Boston Red Sox Rumors

Boston Red Sox trade and free agent rumors from MLBTradeRumors.com.

Angels, A’s Talked Reddick, Zobrist Before Dipoto Resignation

10:16pm: The A’s gave the Halos “a flat ‘no'” when Reddick was brought up, Ken Rosenthal of FOX Sports adds. Notably, per the report, Los Angeles also inquired about Ben Zobrist, adding to the laundry list of teams with at least some interest in the useful veteran.

5:44pm: The Angels have been on the lookout for corner outfield help, and MLB.com’s Alden Gonzalez reports that the team had discussions with the Athletics regarding Josh Reddick prior to the resignation of now-former Angels GM Jerry Dipoto (all links to Twitter). According to Gonzalez, the Angels tried to get the Red Sox involved to act as a liaison — acting in a similar fashion to the Dodgers in the team’s essential three-team Howie Kendrick trade this winter — but Boston wasn’t interested.

Specific names that were discussed haven’t been revealed, but Gonzalez reports that talks never got too far off the ground. However, the report is interesting in light of Reddick’s more recent comments regarding the Athletics’ front office and his playing time (or lack thereof) against left-handed pitching. Via CSN Bay Area’s Joe Stiglich, Reddick expressed frustration recently that he’s been held out of the lineup against left-handed pitching. In a radio appearance with Ray Fosse on 95.7 The Game in Oakland, Reddick was not shy about voicing some displeasure:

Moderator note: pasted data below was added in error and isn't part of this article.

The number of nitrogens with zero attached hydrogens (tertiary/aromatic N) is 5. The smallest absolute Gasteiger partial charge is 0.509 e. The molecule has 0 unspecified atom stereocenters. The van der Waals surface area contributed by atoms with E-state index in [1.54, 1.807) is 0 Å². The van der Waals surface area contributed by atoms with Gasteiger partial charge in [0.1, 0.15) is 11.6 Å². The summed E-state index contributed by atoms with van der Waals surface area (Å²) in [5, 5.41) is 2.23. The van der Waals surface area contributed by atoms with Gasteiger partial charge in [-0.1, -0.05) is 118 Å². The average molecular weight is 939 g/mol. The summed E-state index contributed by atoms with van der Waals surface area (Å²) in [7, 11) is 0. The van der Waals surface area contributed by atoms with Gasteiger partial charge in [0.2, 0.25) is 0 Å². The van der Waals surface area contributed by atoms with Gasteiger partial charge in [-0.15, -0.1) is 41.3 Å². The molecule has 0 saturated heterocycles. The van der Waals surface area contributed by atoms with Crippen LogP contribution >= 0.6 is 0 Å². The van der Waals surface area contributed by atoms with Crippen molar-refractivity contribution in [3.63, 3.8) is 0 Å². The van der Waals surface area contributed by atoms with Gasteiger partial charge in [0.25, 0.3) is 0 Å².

“It doesn’t come from anywhere in this clubhouse. Everybody knows what situations our general manager puts up there. … There’s probably so many numbers they could dig into their computers with and try to find one just to keep me out of the lineup. … I know [manager] Bob [Melvin]’s in there fighting for me. The other day I was supposed to play against De La Rosa, and Bob texts me at around 1:30 and told me he had been ‘trumped,’ was the word he used. I understood right away. … It still frustrates me beyond belief when I don’t play.”